Meet the Black women scientists driving innovation and inclusivity at Olay.
Olay Senior Scientist Markaisa Black, PhD, dreams of a world in which anyone browsing store shelves or scrolling through products online can look at a beauty product and know it will work for them.
That, she says, is the ideal measure of inclusive beauty.
“‘Inclusive beauty’ is far beyond seeing diverse models in a beauty ad or claims that a product works for ‘all,’ says Black, who works within Procter & Gamble’s Skin Care Innovation and Product Development. “Inclusive beauty connects people with who and where they are in the moment. It starts from understanding the unique biology that drives diverse needs across skin tones, ethnicities, or age.”
The inclusive beauty movement has evolved from a few early adopters who diversified their product offerings and marketing efforts to a concept that is now a must-have for brands to lead within their messaging. Olay has been at the forefront of that change, through consumer research, product development efforts, and a commitment to increase the number of women in STEM (science, technology, engineering, and mathematics) fields.
Announced in 2020, OLAY’s #FacetheSTEMGap is an initiative to double the number of women in STEM and triple the number of women of color in STEM by 2023. The voices and lived experiences of these women are needed in the beauty industry and beyond, says Rolanda Wilkerson, PhD, senior director of fellow beauty care at Procter & Gamble.
She and Black, both Black women, are two scientists powering OLAY’s Diversity, Equity, and Inclusion (DEI) efforts. They’re joined by cosmetic chemists, biologists, toxicologists, engineers, researchers, coders, IT professionals, and others, all responsible not only for bringing products to market, but also addressing social injustices and creating lasting change within the work they do.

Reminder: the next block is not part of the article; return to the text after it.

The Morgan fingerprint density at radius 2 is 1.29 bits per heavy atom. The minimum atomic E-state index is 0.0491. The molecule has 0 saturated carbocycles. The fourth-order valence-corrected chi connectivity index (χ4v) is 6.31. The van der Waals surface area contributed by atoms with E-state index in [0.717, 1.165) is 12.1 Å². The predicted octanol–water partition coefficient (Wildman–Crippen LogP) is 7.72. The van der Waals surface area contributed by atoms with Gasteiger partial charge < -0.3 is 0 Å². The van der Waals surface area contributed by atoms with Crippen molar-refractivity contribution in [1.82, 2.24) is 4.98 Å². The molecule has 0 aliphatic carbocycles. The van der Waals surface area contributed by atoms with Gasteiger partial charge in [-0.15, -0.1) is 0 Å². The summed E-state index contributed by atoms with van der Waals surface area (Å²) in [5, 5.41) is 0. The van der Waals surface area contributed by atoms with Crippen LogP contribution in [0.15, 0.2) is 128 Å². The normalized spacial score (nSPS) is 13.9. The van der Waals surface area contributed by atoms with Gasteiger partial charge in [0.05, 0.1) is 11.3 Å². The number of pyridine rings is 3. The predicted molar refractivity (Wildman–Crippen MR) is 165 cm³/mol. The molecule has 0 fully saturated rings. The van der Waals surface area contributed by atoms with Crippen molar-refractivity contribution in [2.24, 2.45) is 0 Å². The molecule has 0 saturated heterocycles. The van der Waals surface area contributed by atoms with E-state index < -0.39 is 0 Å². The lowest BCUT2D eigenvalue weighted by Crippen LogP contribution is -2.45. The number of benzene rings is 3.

“It is an honor to work on new products and projects that have a focus on making beauty products and beauty care more inclusive,” says Wilkerson, adding that many women, specifically Black women, have not always felt seen when they shop for beauty products.
Historically, the perfect shade of makeup has been an elusive concept for darker-skinned women, and products claiming to brighten dark spots or treat hyperpigmentation have failed on melanin-rich tones. These shortcomings highlight how critical it is to have a diverse team in the product development space, says Wilkerson.
For one of its most recent releases, Olay Super Serum, the brand conducted 17 clinical studies per year prior to bringing the product to market. As more than 8,000 women participated in the clinical trials annually, Black notes that the team is being more intentional to ensure Black women and other diverse panelists are represented. And the brand has additional systems in place to help inform product development choices and identify new technologies to fulfill unmet consumer needs.
“Inclusivity of Black [people] and people of color in consumer product testing is critical to not only confirm a product works or provides benefits across skin tones, but also for communication and visualization with consumers,” explains Black. “Show-and-tell of the proof that products work for Black and multi-ethnic consumers is key to overcoming barriers that disproportionately impact darker skin tones.”
It requires a considerate and thoughtful approach to formulate products for Black women and other women of color, especially as there are skin conditions that impact darker skin tones more commonly. Though cosmetic product development and formulations have expanded in recent years, Black says that “Black consumers still have limited product solutions that work for our issues.”
A Nielsen report on Black consumer spending within beauty showed that Black Americans are spending money on products that work uniquely for them. In 2022, Black consumers spent $8 billion on beauty and Black cosmetics, increasing their spending at a faster rate than the total U.S. market.
Olay is invested in understanding the deep science and unique attributes of skin color, which Black expects will lead to the discovery of key ingredients and advantageous ingredients for Black consumers.
In a video on social media, Wilkerson shared the scientific effort behind the launch of Olay’s Super Serum. The serum’s formula boasts benefits like a “more even-looking skin tone” and “long lasting hydration,” both of which are common skin concerns for Black women, she says.
Contributing to a movement where customers who look like both Black and Wilkerson are reaping the benefits from their work fuels both women’s passion as scientists. And they’re in good company among other women in STEM, as Olay moves to make inclusive beauty a reality for all skin tones.